PHP allows the use of boolean operators.

AND, OR, XOR and NOT. We can combine NOT with AND and OR to form the NAND and NOR operators respectively.

$a = ($b and $c); will return TRUE if both $b AND $c are TRUE, otherwise, it will return FALSE. This can also be specified as $a = ($b && $c)

$a = ($b or $c); will return TRUE if $b OR $c are TRUE, otherwise, it will return FALSE. This can also be specified as $a = ($b || $c);

$a = ($b xor $c); will return TRUE if $b OR $c are TRUE, but not if they are both TRUE, otherwise, it will return FALSE.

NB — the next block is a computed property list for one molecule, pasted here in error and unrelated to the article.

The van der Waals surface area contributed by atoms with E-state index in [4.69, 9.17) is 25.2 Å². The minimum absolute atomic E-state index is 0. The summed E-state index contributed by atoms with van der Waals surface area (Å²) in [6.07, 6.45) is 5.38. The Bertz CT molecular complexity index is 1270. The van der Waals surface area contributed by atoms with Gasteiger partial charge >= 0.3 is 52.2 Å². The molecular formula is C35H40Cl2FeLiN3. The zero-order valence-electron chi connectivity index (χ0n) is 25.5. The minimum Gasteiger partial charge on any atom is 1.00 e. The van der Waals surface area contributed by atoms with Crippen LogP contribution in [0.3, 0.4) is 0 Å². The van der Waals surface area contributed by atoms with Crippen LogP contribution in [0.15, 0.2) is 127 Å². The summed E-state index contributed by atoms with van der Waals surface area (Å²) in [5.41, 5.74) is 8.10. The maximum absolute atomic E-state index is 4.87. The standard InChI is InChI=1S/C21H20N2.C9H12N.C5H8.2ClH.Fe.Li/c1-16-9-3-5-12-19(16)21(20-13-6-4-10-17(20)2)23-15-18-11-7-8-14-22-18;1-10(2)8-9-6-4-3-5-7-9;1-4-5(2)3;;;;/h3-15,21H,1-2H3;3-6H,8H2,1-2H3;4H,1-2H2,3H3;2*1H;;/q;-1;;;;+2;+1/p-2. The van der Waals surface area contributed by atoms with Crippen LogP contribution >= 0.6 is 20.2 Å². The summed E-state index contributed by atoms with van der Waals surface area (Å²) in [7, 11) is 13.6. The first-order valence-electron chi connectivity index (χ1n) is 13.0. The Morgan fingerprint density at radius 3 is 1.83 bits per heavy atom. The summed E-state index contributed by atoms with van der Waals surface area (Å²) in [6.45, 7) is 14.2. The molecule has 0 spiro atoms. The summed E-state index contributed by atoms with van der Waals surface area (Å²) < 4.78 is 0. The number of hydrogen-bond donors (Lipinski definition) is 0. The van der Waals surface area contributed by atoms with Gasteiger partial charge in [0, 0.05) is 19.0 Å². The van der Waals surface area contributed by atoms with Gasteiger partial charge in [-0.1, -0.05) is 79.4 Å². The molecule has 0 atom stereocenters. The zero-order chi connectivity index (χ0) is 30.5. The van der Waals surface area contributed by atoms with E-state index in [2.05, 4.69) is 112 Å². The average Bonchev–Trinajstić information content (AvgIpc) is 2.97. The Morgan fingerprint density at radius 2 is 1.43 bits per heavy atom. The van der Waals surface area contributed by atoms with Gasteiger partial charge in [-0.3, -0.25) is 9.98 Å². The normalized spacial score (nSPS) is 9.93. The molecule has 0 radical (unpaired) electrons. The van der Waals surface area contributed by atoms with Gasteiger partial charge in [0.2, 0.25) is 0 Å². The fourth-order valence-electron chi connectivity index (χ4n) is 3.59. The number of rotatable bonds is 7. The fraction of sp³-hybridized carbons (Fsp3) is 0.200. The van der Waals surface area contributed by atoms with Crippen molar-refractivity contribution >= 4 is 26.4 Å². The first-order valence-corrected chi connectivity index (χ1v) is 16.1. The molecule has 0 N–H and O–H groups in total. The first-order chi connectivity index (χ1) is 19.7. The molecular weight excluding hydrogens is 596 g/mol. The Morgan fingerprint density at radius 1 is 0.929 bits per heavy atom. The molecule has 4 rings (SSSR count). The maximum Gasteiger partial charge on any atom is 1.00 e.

$a = (! $b); will return TRUE if $b is NOT TRUE.

$a = (!($b && $c)); will form NAND (NOT + AND)
$a = (!$b || $c)); will form NOR (NOT+AND);

What use is this to us? Here’s some [hopefully] self explainatory examples:

if ($user_option1 xor $user_option2)
{
//good, do some processing
} else {
echo “You need to select at least one but not both options”;
}

if ($logged_in and $verified_email)
{
//good, do some processing
} else {
echo “You need to log in AND verify your email address before continuing”;
}

if ( ($usertype == “paying”) or ($usertype = “expired”) )
{
//good, do some processing
} else {
echo “You need to be a paying or previously paying user to continue, not a free user.”;
}